Hi! Welcome back to another month-end net worth and life update.
Every month, I track my net worth progress towards my $1,000,000 milestone, which is how much I need to retire early. Let’s find out how August 2020 went.
Life Updates for August 2020
August for me was uneventful for the most part (which was nice), though a few unpleasant things did happen toward the end of the month.
I was fortunate enough to be able to see my girlfriend a few times this month, and we always eat up a storm when we go out, which is fun. We had one of our favourite ramen dishes, and indulged in sashimi.
Ramen from the Keisuke chain. Super delicious ramen for an affordable price (S$14).
Plates of sashimi from Sakae Sushi. They have a 1-1 promotion on Shopee, so that’s S$6.39 for 8 pieces of sashimi. I got the above on flash deals, so I paid S$1 for 2 plates (S$3 for 6 plates). Insane.
On top of that, I still get to spend a lot of time with my siblings, and I’m starting to see my close cousins more, which is nice.
There was also National Day, with nice fireworks.
As at the end of August 2020, I’ve been working from home for a full 5 months, which has been heavenly, for so many reasons described in this post here. I believe that I’ll still be working from home in September, though I don’t know what my fate will be in October onwards.
A significant amount of my time goes toward my new niche site, and this month was no different. I spent at least 30 hours a week writing for the niche site.
Near the end of August 2020, my grandfather got hospitalised. He’s 89 this year, and I’m extremely worried about him. He survived his emergency surgery, but he can’t be discharged yet. It’s been difficult trying to cope with the fact that life is precious yet so fleeting.
Financial Updates for August 2020
And now, let’s get into the financial aspect of things. A few things to note, as usual:
- I track my net worth in Singapore Dollars (S$).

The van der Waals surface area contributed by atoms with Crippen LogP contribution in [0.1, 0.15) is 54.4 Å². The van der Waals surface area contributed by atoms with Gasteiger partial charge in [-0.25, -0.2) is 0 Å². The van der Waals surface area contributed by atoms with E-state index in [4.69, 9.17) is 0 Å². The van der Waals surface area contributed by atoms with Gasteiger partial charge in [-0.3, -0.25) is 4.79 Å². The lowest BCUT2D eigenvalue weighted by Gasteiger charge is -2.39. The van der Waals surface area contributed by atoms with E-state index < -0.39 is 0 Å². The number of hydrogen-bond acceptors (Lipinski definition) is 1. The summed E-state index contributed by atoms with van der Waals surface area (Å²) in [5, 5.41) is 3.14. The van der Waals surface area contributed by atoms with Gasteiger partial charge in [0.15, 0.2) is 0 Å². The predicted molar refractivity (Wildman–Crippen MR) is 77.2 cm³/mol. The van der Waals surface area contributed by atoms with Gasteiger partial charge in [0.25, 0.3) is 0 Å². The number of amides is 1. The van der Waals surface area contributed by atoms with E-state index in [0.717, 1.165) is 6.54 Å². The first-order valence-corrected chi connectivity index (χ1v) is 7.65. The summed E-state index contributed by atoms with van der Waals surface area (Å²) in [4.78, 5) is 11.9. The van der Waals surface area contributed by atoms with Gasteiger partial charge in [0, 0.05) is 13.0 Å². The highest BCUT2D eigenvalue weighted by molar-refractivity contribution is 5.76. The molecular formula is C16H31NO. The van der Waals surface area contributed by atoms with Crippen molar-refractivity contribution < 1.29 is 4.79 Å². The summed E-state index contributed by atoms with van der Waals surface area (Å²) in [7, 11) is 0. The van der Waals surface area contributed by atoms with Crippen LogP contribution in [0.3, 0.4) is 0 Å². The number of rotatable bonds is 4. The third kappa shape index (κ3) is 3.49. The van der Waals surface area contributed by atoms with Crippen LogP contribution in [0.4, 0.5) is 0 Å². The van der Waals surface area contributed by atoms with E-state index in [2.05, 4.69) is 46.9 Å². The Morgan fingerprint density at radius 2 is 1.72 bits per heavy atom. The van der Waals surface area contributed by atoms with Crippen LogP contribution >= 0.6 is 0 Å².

- But I also include a conversions to U.S. dollars (US$) in my net worth update.
- At the time of writing, the exchange rate is S$1 to US$0.733.
Without further ado, here are all the numbers.
What’s my net worth?
|Net Worth||As at 31 July 2020||As at 31 August 2020||Gain / Loss|
|Cash in Bank Accounts||S$26,804||S$25,599||(-S$1,205)|
|Total Net Worth||S$248,045||S$251,293||(+S$3,248)|
As at 31 July 2020, my net worth was S$248,045, or US$180,577.
As at 31 August 2020, my net worth was S$251,293, or US$184,198.
Usually, at the end of every month, I would take screenshots of all my bank and brokerage accounts, to clock in their worth at that specific time. This month though, I completely forgot to do so. As such, all the information shall be based on 3 September 2020. (Better late than never, right?)
For the first time in many years, I didn’t save any money at all this month.
The moment my pay from my corporate job hit my bank account, I had to use it to pay for a bunch of bills (like rent to parents and expenses for my sites). My biggest expenses for this month were on website courses and niche site expenses.
I felt a little unsettled about this, because when I first transitioned to part-time work, I didn’t envision such high expenses for this year. But I got over it by reminding myself that as an “entrepreneur” (am I even considered one?), there will always be a lot of risk, including monetary ones. At the very least, website and other associated costs are much lower than if I were to open a brick and mortar store.
I’m also pleasantly surprise to find that despite the fact that I didn’t save any money, my net worth still went up, thanks to my international stock allocation.
I invested only about S$2,000, so I saw capital gains of more than S$2,000. Cool.
What’s my asset allocation?
In my book, “Become a Millionaire and Retire Early on a Modest Salary”, which you can find right here and download for free, I explained why I’m aiming for an asset allocation that looks like this:
Here’s what my current asset allocation looks like:
My Singapore stock allocation has never been lower (at 59%, this seems laughable), and my US stock allocation has never been higher (22%). Not ideal again, as usual, but I’m slowly getting there.
I don’t include retirement accounts as part of my asset allocation as they are sitting in cold, hard cash. (I don’t have much control over these retirement accounts.)
How was your financial progress for August 2020?
As always, thank you for reading and supporting this blog.